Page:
Newsweek's Dickey Likens "Show Trial" of Saddam to Saddam's Own Thuggery

It's common for leftists to call President Bush a dictator, and now liberal Newsweek foreign correspondent Christopher Dickey, by describing the Baghdad proceedings against Saddam Hussein as a "show trial," has associated Bush with one of the vilest dictators ever, Josef Stalin.

Excerpts from Dickey's "web-exclusive commentary":

We ended 2005 in a time of trials--show trials, in fact. Saddam Hussein was in the dock for allegedly ordering massacres in an Iraqi Shiite village...

Show trials are about raw power, of course, not blind justice. They’re spectacles put on by winners to humiliate losers, cover up other crimes and intimidate the opposition. Nobody understands that fact better than Saddam...

After detailing a 1979 event in which Saddam, who had just taken power in Iraq, publicly orchestrated the execution of Baath Party members accused of plotting against him, Dickey asserts that in Saddam's current trial,

[e]ven as a defendant he’s running the show--because he knows perfectly well that’s what it is. The Americans and the Iraqi judiciary they helped put in place are applying a hodgepodge of local and international law in a spectacle designed to prove that the Shiites and Kurds rule the country now, and they will punish Saddam for killing their people. To that end, the United States has spent at least $128 million, according to the Washington Post, in reconstruction monies to dig up mass graves for evidence against the Butcher of Baghdad...

Better than show trials are the “truth and reconciliation commissions” we saw in several Latin American countries and post-apartheid South Africa. There, as eras of tyranny and insurgency came to an end, the past was relived in public hearings. Horrific crimes and savage repression were described by the victims, confessed to by the torturers. Those who came clean could be amnestied; those who did not were liable to be tried. The idea was that fear could be purged, life could go on and, with luck, a unified nation could begin to emerge. But none of those countries had been invaded. Their armies and their economic elites may have reformed, but they stayed in place. Saddam’s legacy of horror and the Americans’ legacy of chaos have created a situation in post-invasion Iraq where truth and reconciliation are beyond the power of any court or commission to deliver.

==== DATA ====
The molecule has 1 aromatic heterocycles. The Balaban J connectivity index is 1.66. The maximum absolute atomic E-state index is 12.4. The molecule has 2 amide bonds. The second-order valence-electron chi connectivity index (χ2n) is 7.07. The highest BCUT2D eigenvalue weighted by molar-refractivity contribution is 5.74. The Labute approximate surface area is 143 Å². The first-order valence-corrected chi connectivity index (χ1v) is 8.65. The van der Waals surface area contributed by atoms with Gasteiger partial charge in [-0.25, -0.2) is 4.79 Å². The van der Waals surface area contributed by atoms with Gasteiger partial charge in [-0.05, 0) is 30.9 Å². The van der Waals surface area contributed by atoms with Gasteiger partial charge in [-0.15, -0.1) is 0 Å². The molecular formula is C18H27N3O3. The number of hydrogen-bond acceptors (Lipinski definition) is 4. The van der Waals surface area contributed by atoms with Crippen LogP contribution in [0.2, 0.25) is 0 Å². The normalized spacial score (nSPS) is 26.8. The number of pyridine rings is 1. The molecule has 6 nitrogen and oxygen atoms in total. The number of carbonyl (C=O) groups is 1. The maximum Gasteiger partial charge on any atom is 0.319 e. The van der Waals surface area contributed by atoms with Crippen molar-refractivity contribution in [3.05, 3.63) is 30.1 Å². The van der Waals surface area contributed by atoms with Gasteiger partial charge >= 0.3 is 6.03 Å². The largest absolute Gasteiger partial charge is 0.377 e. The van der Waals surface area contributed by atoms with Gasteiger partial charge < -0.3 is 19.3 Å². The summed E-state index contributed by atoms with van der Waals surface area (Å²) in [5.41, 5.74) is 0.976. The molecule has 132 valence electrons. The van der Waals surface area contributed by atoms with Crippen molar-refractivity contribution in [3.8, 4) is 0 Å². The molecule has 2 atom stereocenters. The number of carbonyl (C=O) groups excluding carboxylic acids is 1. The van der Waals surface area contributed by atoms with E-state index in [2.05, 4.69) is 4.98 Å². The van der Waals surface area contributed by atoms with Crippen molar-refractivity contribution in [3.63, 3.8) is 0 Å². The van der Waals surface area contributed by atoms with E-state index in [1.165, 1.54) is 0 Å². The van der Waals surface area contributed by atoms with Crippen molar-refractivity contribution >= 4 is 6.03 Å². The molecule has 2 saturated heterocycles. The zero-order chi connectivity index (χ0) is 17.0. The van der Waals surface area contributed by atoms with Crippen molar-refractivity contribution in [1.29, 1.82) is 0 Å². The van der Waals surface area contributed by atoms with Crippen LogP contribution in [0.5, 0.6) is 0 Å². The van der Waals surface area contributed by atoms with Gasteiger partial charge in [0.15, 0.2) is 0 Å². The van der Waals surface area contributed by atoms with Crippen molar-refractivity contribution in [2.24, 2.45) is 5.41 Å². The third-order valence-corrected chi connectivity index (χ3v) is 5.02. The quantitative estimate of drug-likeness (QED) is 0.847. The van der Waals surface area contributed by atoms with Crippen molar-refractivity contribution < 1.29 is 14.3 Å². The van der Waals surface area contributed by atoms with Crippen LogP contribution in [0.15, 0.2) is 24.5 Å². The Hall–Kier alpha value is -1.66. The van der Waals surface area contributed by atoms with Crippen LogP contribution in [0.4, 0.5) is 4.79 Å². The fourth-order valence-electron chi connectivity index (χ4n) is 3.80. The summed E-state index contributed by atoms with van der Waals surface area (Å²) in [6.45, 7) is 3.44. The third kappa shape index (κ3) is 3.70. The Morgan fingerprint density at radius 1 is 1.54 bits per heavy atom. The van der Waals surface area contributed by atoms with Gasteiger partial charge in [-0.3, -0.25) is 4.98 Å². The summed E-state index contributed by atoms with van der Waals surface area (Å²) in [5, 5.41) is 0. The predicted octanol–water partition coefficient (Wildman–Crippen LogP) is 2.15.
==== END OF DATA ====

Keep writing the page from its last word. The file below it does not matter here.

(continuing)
And in the United States? Our most exalted form of show trial is impeachment. Like the farce imposed on President Bill Clinton by many of the people ruling the country today, it’s a purely political exercise. Sure, if by some miracle the Democrats manage to take control of the House and Senate later this year, they might try to hold the Bush team accountable for numerous crimes against common sense and decency as well as the Constitution. The National Security Agency program to eavesdrop on Americans’ phones without warrants, which President Bush continues to defend, might be exhibit A. But frankly, I think we need something better in America these days than another Senate show trial. People are embittered, divided, numbed by the litany of tragedies and lies. After five years of deception and intimidation, I’m afraid we Americans are now the ones who need truth and reconciliation. The process couldn’t start too soon.

Iraq Newsweek